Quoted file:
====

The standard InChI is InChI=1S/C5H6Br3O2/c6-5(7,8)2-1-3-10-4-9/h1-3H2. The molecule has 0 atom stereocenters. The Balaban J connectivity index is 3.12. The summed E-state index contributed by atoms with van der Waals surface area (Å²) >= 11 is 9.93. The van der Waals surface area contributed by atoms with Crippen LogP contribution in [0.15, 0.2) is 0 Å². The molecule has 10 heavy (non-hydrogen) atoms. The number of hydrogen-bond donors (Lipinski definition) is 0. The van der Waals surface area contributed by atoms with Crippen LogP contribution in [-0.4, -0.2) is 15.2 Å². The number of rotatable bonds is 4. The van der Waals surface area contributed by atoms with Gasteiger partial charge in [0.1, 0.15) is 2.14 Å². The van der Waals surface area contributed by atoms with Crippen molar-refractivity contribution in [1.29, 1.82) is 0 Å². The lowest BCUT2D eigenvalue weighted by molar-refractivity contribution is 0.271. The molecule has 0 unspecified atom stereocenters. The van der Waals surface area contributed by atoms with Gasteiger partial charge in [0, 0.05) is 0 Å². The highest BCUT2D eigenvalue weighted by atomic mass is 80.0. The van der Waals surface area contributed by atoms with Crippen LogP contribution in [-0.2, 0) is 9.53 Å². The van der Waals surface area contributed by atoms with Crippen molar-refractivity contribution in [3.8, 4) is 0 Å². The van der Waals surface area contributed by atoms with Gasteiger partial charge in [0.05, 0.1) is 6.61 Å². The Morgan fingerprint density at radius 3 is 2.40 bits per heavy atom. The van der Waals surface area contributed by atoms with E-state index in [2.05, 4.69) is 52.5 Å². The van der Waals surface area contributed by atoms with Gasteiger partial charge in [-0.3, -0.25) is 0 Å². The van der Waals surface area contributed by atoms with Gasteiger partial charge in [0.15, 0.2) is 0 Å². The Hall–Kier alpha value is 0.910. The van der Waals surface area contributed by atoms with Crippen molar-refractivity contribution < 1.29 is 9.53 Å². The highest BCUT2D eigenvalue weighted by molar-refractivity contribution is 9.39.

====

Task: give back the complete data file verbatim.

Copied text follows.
The standard InChI is InChI=1S/C5H6Br3O2/c6-5(7,8)2-1-3-10-4-9/h1-3H2. The molecule has 0 atom stereocenters. The Balaban J connectivity index is 3.12. The summed E-state index contributed by atoms with van der Waals surface area (Å²) >= 11 is 9.93. The van der Waals surface area contributed by atoms with Crippen LogP contribution in [0.15, 0.2) is 0 Å². The molecule has 10 heavy (non-hydrogen) atoms. The number of hydrogen-bond donors (Lipinski definition) is 0. The van der Waals surface area contributed by atoms with Crippen LogP contribution in [-0.4, -0.2) is 15.2 Å². The number of rotatable bonds is 4. The van der Waals surface area contributed by atoms with Gasteiger partial charge in [0.1, 0.15) is 2.14 Å². The van der Waals surface area contributed by atoms with Crippen molar-refractivity contribution in [1.29, 1.82) is 0 Å². The lowest BCUT2D eigenvalue weighted by molar-refractivity contribution is 0.271. The molecule has 0 unspecified atom stereocenters. The van der Waals surface area contributed by atoms with Gasteiger partial charge in [0, 0.05) is 0 Å². The highest BCUT2D eigenvalue weighted by atomic mass is 80.0. The van der Waals surface area contributed by atoms with Crippen LogP contribution in [-0.2, 0) is 9.53 Å². The van der Waals surface area contributed by atoms with Crippen molar-refractivity contribution in [3.8, 4) is 0 Å². The van der Waals surface area contributed by atoms with Gasteiger partial charge in [0.05, 0.1) is 6.61 Å². The Morgan fingerprint density at radius 3 is 2.40 bits per heavy atom. The van der Waals surface area contributed by atoms with E-state index in [2.05, 4.69) is 52.5 Å². The van der Waals surface area contributed by atoms with Gasteiger partial charge in [-0.3, -0.25) is 0 Å². The van der Waals surface area contributed by atoms with Gasteiger partial charge in [0.15, 0.2) is 0 Å². The Hall–Kier alpha value is 0.910. The van der Waals surface area contributed by atoms with Crippen molar-refractivity contribution < 1.29 is 9.53 Å². The highest BCUT2D eigenvalue weighted by molar-refractivity contribution is 9.39.